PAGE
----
Zebra mussels and quagga mussels are two of the most obnoxious and damaging imports to the waterways of the United States. They originally appeared in the Great Lakes during the 1980s, presumably brought over from Europe in the ballast of cargo ships. Since that time, they have appeared in 34 states, where they damage ecosystems by consuming food and crowding out native species, and damage property by clogging up water intake systems. The economic effect of these unwelcome invaders is significant.
As you might expect, not only are these mussels prolific, they are hardy. They can live out of water for up to two weeks, and attach themselves to any hard surface in staggering numbers. A square yard of area can contain up to 700,000 mussels that are roughly the size of pistachio nuts. Their veligers (larvae) ride currents in order to establish colonies in new areas. Due to the lack of natural enemies to keep the population under control, these mussels have been spreading at an alarming rate.
Fortunately, there is an answer for the mussel problem-a bacterium discovered by Daniel P. Molloy of the Cambridge Field Research Laboratory at the New York State Museum in Albany, New York. He and his team discovered the bacterium Psuedomonas fluorescens strain CL145A, which is effective at killing these invasive species without harming other aquatic life.
This answer did not come easily-it required over 20 years of effort to reach the current point: where a potential, commercial product containing this bacterium has passed significant testing phases and may soon be ready for open water use. In 2011, the EPA gave the bacteria a favorable report, stating that it posed little risk to organisms other than the targeted species.
Dr. Molloy began this work in 1990, upon discovering that the mussels were causing problems to New York area power plants. His previous work was in controlling the black fly population in the Adirondacks, where he was able to attack the larvae with a particular subspecies of bacteria and control the population without causing harm to other species. Thinking this approach might work for the mussel problem as well, Dr. Molloy began his intensive search for an effective bacterium.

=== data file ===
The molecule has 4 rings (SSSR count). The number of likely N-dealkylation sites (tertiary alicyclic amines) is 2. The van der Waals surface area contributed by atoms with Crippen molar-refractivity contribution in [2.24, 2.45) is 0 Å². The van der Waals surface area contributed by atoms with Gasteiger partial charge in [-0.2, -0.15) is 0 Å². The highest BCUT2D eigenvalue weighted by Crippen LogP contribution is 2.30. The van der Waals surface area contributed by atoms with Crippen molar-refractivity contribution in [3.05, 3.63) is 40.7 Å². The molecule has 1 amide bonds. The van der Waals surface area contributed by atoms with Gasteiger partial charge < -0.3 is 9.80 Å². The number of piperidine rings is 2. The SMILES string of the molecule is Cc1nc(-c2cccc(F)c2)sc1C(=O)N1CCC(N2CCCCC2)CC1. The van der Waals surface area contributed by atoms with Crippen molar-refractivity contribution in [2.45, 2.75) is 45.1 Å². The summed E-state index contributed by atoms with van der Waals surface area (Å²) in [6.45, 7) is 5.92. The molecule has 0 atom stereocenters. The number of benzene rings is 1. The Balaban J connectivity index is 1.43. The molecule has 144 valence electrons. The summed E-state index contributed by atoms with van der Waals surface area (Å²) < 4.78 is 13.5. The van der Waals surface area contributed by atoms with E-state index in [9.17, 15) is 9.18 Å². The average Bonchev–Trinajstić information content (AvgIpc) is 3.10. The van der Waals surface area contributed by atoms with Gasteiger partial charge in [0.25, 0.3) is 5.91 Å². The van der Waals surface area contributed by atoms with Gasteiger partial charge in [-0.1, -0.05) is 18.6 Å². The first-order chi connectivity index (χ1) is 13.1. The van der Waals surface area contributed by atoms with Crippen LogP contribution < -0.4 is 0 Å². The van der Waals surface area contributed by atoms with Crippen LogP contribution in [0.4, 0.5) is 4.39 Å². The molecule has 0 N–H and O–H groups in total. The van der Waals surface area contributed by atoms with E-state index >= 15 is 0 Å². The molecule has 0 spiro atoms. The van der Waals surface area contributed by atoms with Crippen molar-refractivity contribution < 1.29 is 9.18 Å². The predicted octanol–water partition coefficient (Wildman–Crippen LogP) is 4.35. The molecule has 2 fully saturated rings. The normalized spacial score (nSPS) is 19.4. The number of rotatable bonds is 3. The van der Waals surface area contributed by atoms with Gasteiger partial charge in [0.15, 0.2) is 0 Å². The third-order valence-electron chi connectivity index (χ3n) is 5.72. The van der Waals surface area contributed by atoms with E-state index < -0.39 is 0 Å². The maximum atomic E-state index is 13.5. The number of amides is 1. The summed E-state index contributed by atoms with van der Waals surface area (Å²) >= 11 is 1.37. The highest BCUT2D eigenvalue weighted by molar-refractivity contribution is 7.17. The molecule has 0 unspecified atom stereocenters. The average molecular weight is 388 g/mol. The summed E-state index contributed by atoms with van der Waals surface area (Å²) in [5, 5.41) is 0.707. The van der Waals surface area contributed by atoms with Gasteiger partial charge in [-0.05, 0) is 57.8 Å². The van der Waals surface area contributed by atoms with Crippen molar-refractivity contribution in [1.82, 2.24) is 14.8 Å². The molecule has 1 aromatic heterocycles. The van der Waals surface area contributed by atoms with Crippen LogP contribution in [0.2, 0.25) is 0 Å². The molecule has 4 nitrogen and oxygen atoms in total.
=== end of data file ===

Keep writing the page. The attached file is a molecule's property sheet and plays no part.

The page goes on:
After more than four years and 700 strains of bacteria, the team finally "hit pay dirt" with Strain CL145A, a bacterium found in river mud. It works by attacking the mussel's digestive system, and is effective with dead bacterial cells as well as live cells, meaning the death mechanism for the mussels is not from infection, but is instead from components in the CL145A bacteria that are toxic to the mussels. The undesirable mussels readily feed on the CL145A cells (in spite of its toxicity), as compared to chemical agents that result in mussels shutting off their feeding valves as a defense mechanism.
Dr. Molloy has moved on to another bivalve issue-spore-forming parasites known as Haplosporidium that are attacking Atlantic Coast oyster populations, including Chesapeake Bay. Given Dr. Molloy's track record, we expect he will succeed with this challenge as well.